A political campaign website is the place where candidates recruit new volunteers, and where the candidate can get their message out unfiltered. It’s more important than ever, and yet many candidates still struggle to get it right.
“The website really is that first real encounter with the voter; it’s your chance to turn a casual visitor into an actual supporter,” said Colin Delany, founder and chief editor of Epolitics.com.
A good website will get visitors to take action in some way. Often, one of the best small victories for a candidate is to get people to provide an email address for future contact. Email is like the gateway drug for a politician’s campaign website, getting people involved one click at a time.
But that’s just the beginning. Getting the basics right requires a dedication to making the simple things work for average folks.
Joe Rospars, a founding partner of Blue State Digital and the new media director for Barack Obama’s 2008 campaign, said that a politician’s website should make it as easy as possible for someone to figure out how they can help the candidate by either giving time, money or passing along information from the campaign site to friends.
“At a technical level, when there are too many clicks to get to the thing you want people to do and they want to do, that’s a waste of their time and a missed opportunity,” Rospars said.
Rospars also said a campaign needs to ask if the website is a true reflection of their offline operations. For national candidates, they must determine if the website offers opportunities to engage at the local, statewide and national levels. Is it the heartbeat of the campaign in terms of the latest news, information, organizational efforts and events that are going on?
Of course, a campaign website has to have good content. Delany said this content has to help persuade a potential supporter. At the same time, a website and online presence can’t have so much going on, and be so complicated that a small team — or the candidate herself — can’t keep everything updated.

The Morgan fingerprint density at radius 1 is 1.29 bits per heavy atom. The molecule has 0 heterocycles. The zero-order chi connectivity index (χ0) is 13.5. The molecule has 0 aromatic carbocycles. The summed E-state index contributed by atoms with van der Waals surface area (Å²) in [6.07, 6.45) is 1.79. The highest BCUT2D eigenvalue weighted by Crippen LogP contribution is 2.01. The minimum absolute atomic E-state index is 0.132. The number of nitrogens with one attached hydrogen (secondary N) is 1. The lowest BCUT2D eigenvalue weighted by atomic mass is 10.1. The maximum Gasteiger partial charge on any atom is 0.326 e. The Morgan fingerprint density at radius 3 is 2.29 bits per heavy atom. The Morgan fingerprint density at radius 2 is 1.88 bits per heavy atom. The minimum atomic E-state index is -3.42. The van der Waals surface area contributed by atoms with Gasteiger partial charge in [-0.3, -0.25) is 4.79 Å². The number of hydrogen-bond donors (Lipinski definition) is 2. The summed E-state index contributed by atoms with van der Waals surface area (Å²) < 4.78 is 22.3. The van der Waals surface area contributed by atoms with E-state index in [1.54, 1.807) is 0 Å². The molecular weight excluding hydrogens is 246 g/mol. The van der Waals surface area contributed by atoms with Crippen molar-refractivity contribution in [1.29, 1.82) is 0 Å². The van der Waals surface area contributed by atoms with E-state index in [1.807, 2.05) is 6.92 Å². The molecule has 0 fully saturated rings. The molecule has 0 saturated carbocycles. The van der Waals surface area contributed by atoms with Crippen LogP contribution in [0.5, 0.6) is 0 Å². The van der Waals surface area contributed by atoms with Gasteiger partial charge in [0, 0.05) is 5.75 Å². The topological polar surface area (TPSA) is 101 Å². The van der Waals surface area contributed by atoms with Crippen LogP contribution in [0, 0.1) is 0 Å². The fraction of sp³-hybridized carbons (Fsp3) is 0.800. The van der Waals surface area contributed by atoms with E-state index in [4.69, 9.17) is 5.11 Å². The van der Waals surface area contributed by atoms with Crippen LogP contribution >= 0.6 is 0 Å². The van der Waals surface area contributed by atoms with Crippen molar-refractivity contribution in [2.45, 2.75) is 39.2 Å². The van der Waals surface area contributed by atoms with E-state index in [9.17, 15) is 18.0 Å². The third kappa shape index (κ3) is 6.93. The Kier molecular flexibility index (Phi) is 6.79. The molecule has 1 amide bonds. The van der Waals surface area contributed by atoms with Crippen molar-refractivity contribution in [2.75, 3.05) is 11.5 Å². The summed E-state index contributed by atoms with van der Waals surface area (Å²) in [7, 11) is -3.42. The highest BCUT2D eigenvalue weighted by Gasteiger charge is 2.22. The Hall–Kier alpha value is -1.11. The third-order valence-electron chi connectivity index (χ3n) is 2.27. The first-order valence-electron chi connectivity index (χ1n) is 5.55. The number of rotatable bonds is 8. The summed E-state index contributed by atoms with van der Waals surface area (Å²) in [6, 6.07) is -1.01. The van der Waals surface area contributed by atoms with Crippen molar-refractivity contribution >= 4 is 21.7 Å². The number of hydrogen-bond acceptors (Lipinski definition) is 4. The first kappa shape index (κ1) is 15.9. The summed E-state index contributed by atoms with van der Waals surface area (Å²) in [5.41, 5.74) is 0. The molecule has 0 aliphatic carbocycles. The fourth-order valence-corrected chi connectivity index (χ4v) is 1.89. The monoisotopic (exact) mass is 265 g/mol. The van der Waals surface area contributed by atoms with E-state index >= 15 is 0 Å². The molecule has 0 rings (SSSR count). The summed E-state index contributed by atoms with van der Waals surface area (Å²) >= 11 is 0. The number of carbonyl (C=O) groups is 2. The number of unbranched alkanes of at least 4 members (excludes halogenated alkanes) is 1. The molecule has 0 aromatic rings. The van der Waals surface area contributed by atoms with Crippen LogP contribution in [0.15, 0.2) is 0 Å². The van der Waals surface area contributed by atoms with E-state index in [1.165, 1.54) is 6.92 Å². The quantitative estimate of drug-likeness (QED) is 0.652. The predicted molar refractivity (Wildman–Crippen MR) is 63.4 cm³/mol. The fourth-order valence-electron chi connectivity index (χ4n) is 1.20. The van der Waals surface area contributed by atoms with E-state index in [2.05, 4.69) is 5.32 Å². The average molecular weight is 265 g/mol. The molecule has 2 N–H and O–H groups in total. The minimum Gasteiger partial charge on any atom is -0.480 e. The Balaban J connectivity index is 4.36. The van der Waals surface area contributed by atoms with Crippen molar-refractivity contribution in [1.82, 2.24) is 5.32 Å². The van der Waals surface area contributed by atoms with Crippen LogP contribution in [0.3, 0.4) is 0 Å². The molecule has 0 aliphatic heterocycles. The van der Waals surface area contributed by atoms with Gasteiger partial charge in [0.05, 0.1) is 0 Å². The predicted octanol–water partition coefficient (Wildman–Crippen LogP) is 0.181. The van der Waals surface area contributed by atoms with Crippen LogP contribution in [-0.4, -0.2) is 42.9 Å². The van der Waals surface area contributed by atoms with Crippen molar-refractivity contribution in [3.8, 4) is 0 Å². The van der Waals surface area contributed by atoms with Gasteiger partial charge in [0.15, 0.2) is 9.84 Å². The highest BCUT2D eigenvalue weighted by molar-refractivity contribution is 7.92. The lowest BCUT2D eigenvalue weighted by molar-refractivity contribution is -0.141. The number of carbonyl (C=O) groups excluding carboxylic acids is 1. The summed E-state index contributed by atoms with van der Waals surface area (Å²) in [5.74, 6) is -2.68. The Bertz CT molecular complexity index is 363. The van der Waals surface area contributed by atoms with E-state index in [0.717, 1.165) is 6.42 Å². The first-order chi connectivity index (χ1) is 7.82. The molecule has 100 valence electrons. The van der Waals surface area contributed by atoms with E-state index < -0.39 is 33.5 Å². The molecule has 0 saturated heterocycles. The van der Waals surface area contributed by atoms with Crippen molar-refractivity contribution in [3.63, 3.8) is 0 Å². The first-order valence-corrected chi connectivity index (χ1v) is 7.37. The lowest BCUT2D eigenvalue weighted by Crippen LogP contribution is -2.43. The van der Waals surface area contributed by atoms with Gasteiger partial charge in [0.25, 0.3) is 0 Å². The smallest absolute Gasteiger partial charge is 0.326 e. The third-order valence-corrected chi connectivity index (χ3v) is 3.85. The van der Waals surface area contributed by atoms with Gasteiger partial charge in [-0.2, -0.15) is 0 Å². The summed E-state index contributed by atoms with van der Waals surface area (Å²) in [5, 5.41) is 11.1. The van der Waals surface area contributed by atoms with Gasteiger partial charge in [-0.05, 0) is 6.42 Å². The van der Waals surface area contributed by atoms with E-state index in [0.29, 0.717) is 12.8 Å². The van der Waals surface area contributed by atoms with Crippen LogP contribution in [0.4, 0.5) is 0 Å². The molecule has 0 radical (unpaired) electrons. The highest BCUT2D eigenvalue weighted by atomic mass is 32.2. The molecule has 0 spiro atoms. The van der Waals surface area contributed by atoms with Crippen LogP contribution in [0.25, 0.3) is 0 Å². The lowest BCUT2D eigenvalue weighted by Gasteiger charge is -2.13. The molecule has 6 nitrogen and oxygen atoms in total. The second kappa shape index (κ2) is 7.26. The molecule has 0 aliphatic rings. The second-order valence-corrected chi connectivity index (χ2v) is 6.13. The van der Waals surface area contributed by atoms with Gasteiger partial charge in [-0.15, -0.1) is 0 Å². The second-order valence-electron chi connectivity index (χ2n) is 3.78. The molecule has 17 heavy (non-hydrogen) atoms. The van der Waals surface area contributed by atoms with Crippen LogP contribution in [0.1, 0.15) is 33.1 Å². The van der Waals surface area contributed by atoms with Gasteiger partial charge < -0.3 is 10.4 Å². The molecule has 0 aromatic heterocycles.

“You want to reach people through the channels that they use,” Daleny said, “but if you are out on 20 different social networks, you don’t have time to maintain any of them well. You don’t want to build any more than you can maintain.”
Examples of Good and Bad
Daleny pointed to the re-election website of Sen. Harry Reid and the campaign site of Sean Duffy, who is running for Congress in Wisconsin’s seventh district, as exceptional candidate websites. He noted that while the layouts are different, it’s easy to find buttons for getting involved and where to find out more about the candidates. Additionally, Daleny suggested that Reid’s emphasis on Nevada’s landscape is something that might draw positive attention to his unpopular candidacy with something that constituents care for, while Duffy’s emphasis is on him as a candidate.
In contrast, New York State Attorney General Andrew Cuomo’s campaign site for his run for governor seems to have been inspired by BarackObama.com, according to Delany. But, he said, “it’s so cluttered that it’s almost an assault on the eyes…very hard to pick out the information you’re actually looking for.”
A website played an important role in the victory of Senator Scott Brown during Massachusetts’ special election in January 2010. Robert Willington, a web and political strategist for the Brown campaign and executive director of RebuildTheParty.com, said the campaign website should act as a “hub” for what’s happening at campaign headquarters and with the candidate.
“It’s like the center part of the wheel that connects everything else,” Willington said. He said the Brown campaign often used social media like Twitter to drive people to the site.
Tim Hysom works as the director for communications and technology services at the Congressional Management Foundation. He has also worked on the CMF’s Gold Mouse Report, which recognizes the best websites on Capitol Hill. Hysom said a good candidate’s website acts as a kind of virtual office.
“The website should be a place where every kind of information that the [actual] office could provide…is available to the greatest extent possible,” he said.
One thing that all good campaign websites have in common is that they get to the point quickly and do a good job of capturing a user’s interest.
“At the end of the day what many people will give you is their first couple of seconds on the site,” Rospars said. “If you don’t make clear that they are important or that there are real opportunities to get involved and that it will be a meaningful thing for them, they are gone.”
Steven Davy is the web content editor at The World, a BBC,WGBH,PRI co-production. He is also the developer of Exploring Conversations, a multimedia website examining the language of music. He is the politics correspondent for MediaShift.